Photographs by Anthony Mair
“It’s the first restaurant of its kind because in one dish you can really see the fusion of different ingredients, of new world and old world when it comes to Latin cuisine. That’s why Chica is so special” says Lorena Garcia, the celebrity chef behind the newest restaurant in the star-studded Restaurant Row at The Venetian.
Mike Minor, a Las Vegas mainstay and the man who is tasked as Executive Chef of Chica, puts it a little more boldly, “We’re at the forefront of all this stuff. In 5 years from now, people are going to look back and go, ‘Wow, they really are trailblazers in Latin American cuisine.’ It’s just a matter of time.”
That statement, even if true, might be a bit over-the-top, but that kind of rowdy spirit is seen throughout Chica, a restaurant that encapsulates the manic energy of the woman behind it, Garcia.
Most know the Venezuelan born chef and restaurateur from her breakout stint on the cooking competition television show Top Chef Masters or as the face of the Taco Bell Cantina Bell Menu, which focuses on taking tried-and-true fast food taco shop plates and elevating them.
The same philosophy is on display at the sprawling space in The Venetian, that used to house DB Brasserie. Obviously there’s no comparing the food here to a quick stop taco shop, but the idea of taking something familiar and blasting it into hyper drive is something Garcia, and by proxy Minor, specialize in.
Latin American food has not yet had its day in America. There are certainly breakout restaurants and chefs – fellow Top Chef Master Ricardo Sandoval and his must-visit Los Angeles Peruvian hot spot Picca, for instance – but overall it’s a bit of a surprise that with its wildly aggressive flavors, unique ingredients, and home-style feel, there hasn’t been some type of Latin American fusion dish like the Korean taco that has broken through to the mainstream.
If anyone can do it, it’s Garcia, a riveting personality who, until now, had all of her (current) restaurants located inside of airport terminals – Lorena Garcia Tapas Y Cocina in Dulles International Airport in Washington D.C., Lorena Garcia Cocina in Miami International Airport, and Lorena Garcia Tapas in Hartsfield-Jackson Atlanta International Airport. In fact, Chica is so new that it is not yet even listed on Garcia’s website as an operating eatery (though it does have its own website – www.chicalasvegas.com).
Website impressions or not, there is a lot riding on Chica for Garcia, Minor and partner in the restaurant and 50 Eggs founder and partner in the restaurant John Kunkel, who also has Chica’s neighbor in The Venetian, the trendy Miami import Yardbird, in his company’s portfolio.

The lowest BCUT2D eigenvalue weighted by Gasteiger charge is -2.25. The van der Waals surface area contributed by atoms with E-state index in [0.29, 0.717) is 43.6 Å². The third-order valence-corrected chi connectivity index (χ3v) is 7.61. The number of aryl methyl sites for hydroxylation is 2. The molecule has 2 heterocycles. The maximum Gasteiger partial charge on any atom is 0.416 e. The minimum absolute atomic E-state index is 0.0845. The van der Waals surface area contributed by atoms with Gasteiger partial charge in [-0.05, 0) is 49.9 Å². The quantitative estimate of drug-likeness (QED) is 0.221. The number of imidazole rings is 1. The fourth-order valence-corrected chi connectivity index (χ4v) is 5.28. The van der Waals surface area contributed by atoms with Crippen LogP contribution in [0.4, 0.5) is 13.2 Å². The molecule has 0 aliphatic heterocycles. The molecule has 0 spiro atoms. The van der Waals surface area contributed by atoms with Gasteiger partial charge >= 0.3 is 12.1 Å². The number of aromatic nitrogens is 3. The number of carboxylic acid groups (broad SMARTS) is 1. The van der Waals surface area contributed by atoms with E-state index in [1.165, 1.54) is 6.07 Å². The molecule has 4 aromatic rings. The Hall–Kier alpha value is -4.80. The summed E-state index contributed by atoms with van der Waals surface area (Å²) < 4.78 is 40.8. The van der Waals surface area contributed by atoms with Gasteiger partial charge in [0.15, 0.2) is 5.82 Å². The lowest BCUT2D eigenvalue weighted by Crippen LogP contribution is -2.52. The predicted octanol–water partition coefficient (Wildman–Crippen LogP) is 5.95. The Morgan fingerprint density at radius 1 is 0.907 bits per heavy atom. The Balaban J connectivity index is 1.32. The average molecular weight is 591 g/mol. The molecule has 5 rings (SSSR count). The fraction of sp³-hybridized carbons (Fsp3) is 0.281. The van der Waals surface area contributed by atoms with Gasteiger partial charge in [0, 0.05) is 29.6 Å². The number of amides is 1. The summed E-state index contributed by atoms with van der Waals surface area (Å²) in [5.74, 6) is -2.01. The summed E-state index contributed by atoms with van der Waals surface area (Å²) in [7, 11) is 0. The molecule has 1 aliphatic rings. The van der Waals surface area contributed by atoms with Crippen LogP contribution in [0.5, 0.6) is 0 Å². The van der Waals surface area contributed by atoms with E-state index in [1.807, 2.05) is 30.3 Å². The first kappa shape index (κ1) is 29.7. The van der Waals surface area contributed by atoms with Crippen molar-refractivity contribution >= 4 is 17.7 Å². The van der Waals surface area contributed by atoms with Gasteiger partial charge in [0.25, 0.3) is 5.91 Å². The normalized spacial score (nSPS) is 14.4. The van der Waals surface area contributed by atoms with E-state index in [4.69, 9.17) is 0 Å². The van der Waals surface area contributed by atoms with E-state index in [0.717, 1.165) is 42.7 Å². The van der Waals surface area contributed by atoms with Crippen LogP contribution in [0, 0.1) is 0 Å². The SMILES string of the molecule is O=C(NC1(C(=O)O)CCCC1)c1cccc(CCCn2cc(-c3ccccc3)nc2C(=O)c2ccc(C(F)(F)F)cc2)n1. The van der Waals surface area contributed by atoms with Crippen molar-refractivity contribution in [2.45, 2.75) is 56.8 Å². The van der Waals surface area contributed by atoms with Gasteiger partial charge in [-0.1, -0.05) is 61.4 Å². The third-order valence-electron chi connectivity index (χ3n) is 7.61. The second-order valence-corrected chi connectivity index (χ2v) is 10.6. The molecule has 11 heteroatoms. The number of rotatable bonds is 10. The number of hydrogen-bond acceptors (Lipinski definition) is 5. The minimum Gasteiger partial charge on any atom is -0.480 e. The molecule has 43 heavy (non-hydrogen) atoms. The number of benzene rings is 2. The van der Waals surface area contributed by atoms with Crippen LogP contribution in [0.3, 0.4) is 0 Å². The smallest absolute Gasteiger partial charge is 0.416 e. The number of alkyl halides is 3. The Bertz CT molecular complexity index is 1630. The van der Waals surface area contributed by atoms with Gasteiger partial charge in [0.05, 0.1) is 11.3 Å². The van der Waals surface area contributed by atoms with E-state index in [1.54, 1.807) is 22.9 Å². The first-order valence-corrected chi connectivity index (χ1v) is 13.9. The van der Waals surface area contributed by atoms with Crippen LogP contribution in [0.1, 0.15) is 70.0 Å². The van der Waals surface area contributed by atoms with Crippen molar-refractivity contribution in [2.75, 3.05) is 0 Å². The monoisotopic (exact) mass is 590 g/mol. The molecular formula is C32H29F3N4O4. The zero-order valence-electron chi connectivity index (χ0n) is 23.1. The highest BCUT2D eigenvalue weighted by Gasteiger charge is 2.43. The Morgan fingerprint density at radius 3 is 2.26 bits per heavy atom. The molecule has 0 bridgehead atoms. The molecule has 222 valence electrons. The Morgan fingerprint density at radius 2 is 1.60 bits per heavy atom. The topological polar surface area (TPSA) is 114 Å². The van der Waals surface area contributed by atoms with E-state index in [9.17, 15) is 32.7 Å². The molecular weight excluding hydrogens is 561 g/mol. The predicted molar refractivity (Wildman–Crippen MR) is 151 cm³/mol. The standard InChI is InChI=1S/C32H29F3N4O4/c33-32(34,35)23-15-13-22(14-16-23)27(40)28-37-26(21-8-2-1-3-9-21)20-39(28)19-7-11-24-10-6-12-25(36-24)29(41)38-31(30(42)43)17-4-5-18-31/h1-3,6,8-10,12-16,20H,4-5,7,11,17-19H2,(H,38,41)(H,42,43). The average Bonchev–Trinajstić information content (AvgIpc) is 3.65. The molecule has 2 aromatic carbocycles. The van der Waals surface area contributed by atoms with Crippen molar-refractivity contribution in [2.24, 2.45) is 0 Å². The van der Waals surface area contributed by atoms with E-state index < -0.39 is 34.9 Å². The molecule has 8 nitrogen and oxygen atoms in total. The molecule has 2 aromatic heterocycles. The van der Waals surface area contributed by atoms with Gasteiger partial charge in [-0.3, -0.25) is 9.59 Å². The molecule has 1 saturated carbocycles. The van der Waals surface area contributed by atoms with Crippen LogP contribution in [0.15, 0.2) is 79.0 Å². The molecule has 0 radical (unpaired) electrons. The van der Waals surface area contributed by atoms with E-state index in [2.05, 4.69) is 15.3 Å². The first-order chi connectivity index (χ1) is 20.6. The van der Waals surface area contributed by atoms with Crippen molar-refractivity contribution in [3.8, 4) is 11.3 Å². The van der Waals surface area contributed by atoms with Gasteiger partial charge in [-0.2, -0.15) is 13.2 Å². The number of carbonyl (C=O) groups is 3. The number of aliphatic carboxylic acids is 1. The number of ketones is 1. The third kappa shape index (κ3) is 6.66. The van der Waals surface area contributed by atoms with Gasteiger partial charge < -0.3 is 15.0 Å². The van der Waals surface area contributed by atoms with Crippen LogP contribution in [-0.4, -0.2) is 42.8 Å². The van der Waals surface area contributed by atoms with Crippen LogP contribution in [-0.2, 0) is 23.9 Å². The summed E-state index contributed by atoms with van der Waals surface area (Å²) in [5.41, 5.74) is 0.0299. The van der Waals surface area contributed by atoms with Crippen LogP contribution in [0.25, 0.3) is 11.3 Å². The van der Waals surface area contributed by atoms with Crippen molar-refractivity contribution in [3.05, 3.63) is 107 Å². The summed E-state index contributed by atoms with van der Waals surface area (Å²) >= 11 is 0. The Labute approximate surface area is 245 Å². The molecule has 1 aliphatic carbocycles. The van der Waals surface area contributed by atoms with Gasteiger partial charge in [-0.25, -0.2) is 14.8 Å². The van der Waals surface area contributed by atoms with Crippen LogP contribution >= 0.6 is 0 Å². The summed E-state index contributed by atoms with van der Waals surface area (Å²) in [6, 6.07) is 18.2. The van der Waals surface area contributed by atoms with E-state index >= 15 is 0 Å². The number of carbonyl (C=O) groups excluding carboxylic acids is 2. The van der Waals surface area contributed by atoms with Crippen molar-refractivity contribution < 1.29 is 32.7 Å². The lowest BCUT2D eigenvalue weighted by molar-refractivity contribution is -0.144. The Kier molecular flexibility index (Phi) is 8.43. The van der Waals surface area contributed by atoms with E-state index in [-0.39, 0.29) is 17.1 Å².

For Garcia, this is the beginning of her next brand. She says, “Usually, when you open a restaurant in Las Vegas, it’s the second or third restaurant. We made Vegas our flagship. It’s about the clientele, the location, the concept;, that common thread between my culture, my food, my learning and of course, my partners. It’s a labor of love from a lot of people.”
That means taking influences from Garcia’s vast culinary knowledge and honing it in on different plates. There are, of course, Venezuelan dishes like the various arepas. There are Peruvian dishes like grilled octopus. There are Mexican dishes like the grilled corn lollipops (elote on a stick). There are Argentinean dishes like the empanadas pabellon. And there are Brazilian dishes like the beef tenderloin. And nof courseaturally, many of these dishes incorporate elements of more than one culture, creating a truly modern Latin American fusion powerhouse restaurant.
For those of us who are closely involved with the food scene in Las Vegas, when it was announced that Mike Minor, formerly of Border Grill at The Mandalay Bay and his awesome food truck TruckU BBQ, was going to be executive chef, it was like “Duh. Of course Mike Minor is going to be executive chef.” Minor, who has become a street food legend in Sin City, with his burnt ends bbq burrito, has always been blurring the cultural lines, specializing in regional Mexican cuisine and Southern California style bar-be-que.
Garcia must have seen the same thing many locals see in Minor, considering the way Minor tells it:, “I interviewed (with Garcia) for an hour then we cooked together for the entire day. Before I could even get on the plane to go back to Vegas, I had a phone call offering me the job.”
Minor spent the next month in Miami, cooking with his new boss every day. He has been playing with Peruvian flavors for years, but the rest – Argentinian, Venezuelan, Brazilian – that was where he had to sit under Garcia’s learning tree. Of his experience with Garcia, he says, “She loaded me up with a bunch of great information and skills I didn’t have.”
That brings us to the opening party on May 12, a flamboyant, star-studded affair featuring the obligatory showgirls but also topless dudes playing bongos. Celebrities like American Idol judge Randy Jackson were in the house, dogg. It was a rollicking party that served to set the tone for what was to come.
Going to Chica does feel like a celebration – from the cuisine to the cocktails to the look of the place. The design is stunning, an immediate talking point. Garcia describes it as such:, “The inspiration is old casona.” Think some type of historical Latin American mansion. She continues, “It has indoor and outdoor elements. It’s a modern take on something old.”